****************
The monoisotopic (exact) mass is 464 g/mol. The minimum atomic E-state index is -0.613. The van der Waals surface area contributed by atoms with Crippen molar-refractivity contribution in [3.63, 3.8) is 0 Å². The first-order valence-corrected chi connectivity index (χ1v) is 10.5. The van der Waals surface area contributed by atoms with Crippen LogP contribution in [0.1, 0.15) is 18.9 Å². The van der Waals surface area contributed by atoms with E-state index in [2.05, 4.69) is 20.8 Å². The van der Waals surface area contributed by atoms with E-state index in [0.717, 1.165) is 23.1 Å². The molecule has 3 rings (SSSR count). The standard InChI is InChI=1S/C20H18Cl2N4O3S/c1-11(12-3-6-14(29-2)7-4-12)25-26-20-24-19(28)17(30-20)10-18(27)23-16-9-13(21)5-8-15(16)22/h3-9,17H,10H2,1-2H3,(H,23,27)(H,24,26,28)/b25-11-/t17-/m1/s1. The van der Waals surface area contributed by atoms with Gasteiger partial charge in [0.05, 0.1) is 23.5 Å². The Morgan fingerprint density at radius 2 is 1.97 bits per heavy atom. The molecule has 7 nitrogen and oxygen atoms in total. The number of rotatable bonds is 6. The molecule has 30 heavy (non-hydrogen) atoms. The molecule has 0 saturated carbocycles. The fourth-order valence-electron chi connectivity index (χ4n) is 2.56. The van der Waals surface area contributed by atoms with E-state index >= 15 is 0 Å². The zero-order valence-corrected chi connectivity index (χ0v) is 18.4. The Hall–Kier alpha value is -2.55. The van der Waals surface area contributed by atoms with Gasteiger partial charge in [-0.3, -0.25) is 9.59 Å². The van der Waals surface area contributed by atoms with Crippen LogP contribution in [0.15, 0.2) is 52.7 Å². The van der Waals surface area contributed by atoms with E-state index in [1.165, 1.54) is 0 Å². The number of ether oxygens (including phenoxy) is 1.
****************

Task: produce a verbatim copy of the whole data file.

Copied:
The monoisotopic (exact) mass is 464 g/mol. The minimum atomic E-state index is -0.613. The van der Waals surface area contributed by atoms with Crippen molar-refractivity contribution in [3.63, 3.8) is 0 Å². The first-order valence-corrected chi connectivity index (χ1v) is 10.5. The van der Waals surface area contributed by atoms with Crippen LogP contribution in [0.1, 0.15) is 18.9 Å². The van der Waals surface area contributed by atoms with E-state index in [2.05, 4.69) is 20.8 Å². The van der Waals surface area contributed by atoms with E-state index in [0.717, 1.165) is 23.1 Å². The molecule has 3 rings (SSSR count). The standard InChI is InChI=1S/C20H18Cl2N4O3S/c1-11(12-3-6-14(29-2)7-4-12)25-26-20-24-19(28)17(30-20)10-18(27)23-16-9-13(21)5-8-15(16)22/h3-9,17H,10H2,1-2H3,(H,23,27)(H,24,26,28)/b25-11-/t17-/m1/s1. The van der Waals surface area contributed by atoms with Gasteiger partial charge in [0.05, 0.1) is 23.5 Å². The Morgan fingerprint density at radius 2 is 1.97 bits per heavy atom. The molecule has 7 nitrogen and oxygen atoms in total. The number of rotatable bonds is 6. The molecule has 30 heavy (non-hydrogen) atoms. The molecule has 0 saturated carbocycles. The fourth-order valence-electron chi connectivity index (χ4n) is 2.56. The van der Waals surface area contributed by atoms with E-state index >= 15 is 0 Å². The zero-order valence-corrected chi connectivity index (χ0v) is 18.4. The Hall–Kier alpha value is -2.55. The van der Waals surface area contributed by atoms with Gasteiger partial charge in [-0.3, -0.25) is 9.59 Å². The van der Waals surface area contributed by atoms with Crippen LogP contribution in [0.15, 0.2) is 52.7 Å². The van der Waals surface area contributed by atoms with E-state index in [1.165, 1.54) is 0 Å². The number of ether oxygens (including phenoxy) is 1.